Has your weight-loss plan flat lined? Have you really been doing all that you need to do for success?
You've tried cutting portion sizes, calories, desserts and wine. You've even amped it up at the gym, but now you're stuck. It's so tempting to give up, turn back to square one, and choose a new plan. The best advice is to just stick with it.
The trick to restarting your engine is to tweak your current plan. Keep in mind that every pound you lose, your metabolism can slow by 20 calories a day, therefore, change is necessary.
Do You Really Understand Portion Size?
Are you choosing satisfied over stuffed? The size of what you put on your plate obviously effects how many calories you're taking in. Even healthy foods can pack on the pounds.
Nutrition Events Near You
Many Americans underestimate how much they're eating, especially when dining out. Always plate your food. Eating out of a box or bag gives you no sense of what or how you are eating. Use measuring cups or spoons to plate entrees. This will ensure that you can visually see how much you will be taking in.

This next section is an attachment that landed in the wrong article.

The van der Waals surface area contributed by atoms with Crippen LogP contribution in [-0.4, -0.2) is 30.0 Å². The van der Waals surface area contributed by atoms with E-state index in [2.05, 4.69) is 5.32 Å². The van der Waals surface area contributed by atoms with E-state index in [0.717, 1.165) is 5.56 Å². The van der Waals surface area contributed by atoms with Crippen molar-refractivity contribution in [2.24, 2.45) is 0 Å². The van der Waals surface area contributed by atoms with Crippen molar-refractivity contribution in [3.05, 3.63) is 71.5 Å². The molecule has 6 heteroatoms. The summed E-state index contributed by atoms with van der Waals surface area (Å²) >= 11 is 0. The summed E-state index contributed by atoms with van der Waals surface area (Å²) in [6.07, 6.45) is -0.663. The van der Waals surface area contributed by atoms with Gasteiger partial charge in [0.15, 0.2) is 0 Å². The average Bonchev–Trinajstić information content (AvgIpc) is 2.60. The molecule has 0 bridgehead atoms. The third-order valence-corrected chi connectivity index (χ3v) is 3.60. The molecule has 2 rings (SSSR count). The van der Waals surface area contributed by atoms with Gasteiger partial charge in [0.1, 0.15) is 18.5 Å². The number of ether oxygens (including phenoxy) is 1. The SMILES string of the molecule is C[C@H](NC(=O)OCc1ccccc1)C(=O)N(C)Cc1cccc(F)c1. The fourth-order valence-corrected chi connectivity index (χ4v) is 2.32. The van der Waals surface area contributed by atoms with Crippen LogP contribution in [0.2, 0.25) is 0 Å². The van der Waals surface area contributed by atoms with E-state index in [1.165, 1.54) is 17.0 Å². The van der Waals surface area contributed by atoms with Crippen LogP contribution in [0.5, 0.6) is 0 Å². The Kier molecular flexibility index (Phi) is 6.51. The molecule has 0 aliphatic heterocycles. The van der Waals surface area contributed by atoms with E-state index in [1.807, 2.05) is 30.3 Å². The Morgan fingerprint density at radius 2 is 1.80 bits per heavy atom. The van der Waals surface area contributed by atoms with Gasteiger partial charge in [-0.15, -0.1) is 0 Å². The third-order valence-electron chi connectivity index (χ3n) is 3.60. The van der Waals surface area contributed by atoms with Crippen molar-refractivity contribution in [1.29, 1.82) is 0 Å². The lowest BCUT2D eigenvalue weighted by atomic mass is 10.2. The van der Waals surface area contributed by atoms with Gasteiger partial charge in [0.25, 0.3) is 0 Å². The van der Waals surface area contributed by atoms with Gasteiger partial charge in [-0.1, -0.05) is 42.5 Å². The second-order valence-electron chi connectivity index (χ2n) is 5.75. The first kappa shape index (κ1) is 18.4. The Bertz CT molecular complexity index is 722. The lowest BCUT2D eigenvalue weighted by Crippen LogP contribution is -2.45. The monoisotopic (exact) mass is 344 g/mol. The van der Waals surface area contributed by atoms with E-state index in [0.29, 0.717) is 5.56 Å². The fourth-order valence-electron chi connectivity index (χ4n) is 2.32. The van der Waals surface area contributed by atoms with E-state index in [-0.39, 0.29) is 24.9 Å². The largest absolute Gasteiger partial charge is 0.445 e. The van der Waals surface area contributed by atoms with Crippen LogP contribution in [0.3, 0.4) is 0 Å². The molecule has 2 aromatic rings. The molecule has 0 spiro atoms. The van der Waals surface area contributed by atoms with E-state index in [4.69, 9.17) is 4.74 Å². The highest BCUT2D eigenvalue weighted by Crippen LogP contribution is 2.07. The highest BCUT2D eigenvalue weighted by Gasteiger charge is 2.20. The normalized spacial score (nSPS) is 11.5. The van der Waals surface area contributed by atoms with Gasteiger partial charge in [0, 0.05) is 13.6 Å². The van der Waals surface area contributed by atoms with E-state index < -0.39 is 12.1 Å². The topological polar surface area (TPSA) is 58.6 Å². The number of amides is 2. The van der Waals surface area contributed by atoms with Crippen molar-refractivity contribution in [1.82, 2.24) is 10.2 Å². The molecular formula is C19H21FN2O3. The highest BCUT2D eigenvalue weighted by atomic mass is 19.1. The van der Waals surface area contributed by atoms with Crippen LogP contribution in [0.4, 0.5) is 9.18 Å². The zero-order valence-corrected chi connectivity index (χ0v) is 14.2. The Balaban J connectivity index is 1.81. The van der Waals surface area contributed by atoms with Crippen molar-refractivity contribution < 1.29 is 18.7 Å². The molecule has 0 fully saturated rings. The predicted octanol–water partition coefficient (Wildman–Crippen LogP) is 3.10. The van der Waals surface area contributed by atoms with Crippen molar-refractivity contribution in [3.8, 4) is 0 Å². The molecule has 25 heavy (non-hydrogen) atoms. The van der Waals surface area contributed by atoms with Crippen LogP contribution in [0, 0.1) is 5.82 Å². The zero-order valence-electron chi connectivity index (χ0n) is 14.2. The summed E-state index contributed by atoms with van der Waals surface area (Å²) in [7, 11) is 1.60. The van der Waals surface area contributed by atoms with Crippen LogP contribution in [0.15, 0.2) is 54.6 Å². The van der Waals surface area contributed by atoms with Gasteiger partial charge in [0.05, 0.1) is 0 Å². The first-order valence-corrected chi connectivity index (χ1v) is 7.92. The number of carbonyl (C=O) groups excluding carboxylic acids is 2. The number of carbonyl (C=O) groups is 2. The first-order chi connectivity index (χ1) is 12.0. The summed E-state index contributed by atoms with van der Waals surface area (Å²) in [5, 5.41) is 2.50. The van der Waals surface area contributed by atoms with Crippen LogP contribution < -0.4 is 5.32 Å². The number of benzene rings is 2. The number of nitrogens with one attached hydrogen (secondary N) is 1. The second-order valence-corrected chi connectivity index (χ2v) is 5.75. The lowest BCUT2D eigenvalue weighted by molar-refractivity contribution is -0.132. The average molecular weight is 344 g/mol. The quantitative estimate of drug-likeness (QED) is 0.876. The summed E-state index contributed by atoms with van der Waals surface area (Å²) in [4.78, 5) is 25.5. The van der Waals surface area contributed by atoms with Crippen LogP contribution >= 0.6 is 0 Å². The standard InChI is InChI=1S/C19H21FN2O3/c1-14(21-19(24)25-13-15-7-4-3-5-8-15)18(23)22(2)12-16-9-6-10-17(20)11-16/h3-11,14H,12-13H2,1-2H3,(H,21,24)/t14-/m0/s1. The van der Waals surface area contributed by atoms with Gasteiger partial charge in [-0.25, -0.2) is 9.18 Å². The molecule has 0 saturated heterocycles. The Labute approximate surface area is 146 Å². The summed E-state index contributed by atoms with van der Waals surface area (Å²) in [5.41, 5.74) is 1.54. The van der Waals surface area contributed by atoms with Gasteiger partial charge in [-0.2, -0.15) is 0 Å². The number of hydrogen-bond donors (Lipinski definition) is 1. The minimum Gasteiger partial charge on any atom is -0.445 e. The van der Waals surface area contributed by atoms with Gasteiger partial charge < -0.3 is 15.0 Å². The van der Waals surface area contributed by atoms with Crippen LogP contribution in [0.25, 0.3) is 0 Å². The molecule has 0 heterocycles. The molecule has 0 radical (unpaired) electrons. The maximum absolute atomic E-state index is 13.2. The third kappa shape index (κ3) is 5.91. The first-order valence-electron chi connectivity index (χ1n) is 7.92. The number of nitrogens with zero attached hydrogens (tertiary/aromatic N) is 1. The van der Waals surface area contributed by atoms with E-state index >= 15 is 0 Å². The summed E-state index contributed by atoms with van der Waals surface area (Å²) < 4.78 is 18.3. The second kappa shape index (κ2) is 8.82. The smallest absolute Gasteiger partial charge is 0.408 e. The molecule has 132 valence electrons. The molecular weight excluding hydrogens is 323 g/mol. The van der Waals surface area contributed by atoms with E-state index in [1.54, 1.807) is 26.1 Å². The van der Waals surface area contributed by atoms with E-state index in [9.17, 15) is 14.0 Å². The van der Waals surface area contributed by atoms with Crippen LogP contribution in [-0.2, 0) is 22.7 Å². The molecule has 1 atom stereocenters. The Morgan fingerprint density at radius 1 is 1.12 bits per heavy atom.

The average woman getting moderate daily exercise should be consuming approximately 3 to 4 ounces of lean protein per meal, 1/2 to 1 cup of whole grains per meal and 1 to 2 cups of brightly colored fruits and vegetables per meal.
Keep a Daily Journal
The key isn't just what you eat, it's what you write. Many people truly have no idea how much food they take in on a daily basis. Thanks to the Type A personality, people barely register nourishment because of successful multitasking, eating on the run, or mindlessly eating in front of the TV.
Researchers at Louisiana State University asked dietitians to estimate their daily caloric intake, results found that even professionals low balled their intake by 10 percent. Many studies show that journaling doesn't just stimulate weight loss, it intensifies it.
Researchers followed a group of dieters who were encouraged to keep daily records. The results showed that journaling was the single best predictor of whether a participant would drop weight. Journaling trumped exercise, age and body mass index. The number of pounds people lost was directly related to the number of days they wrote in their log.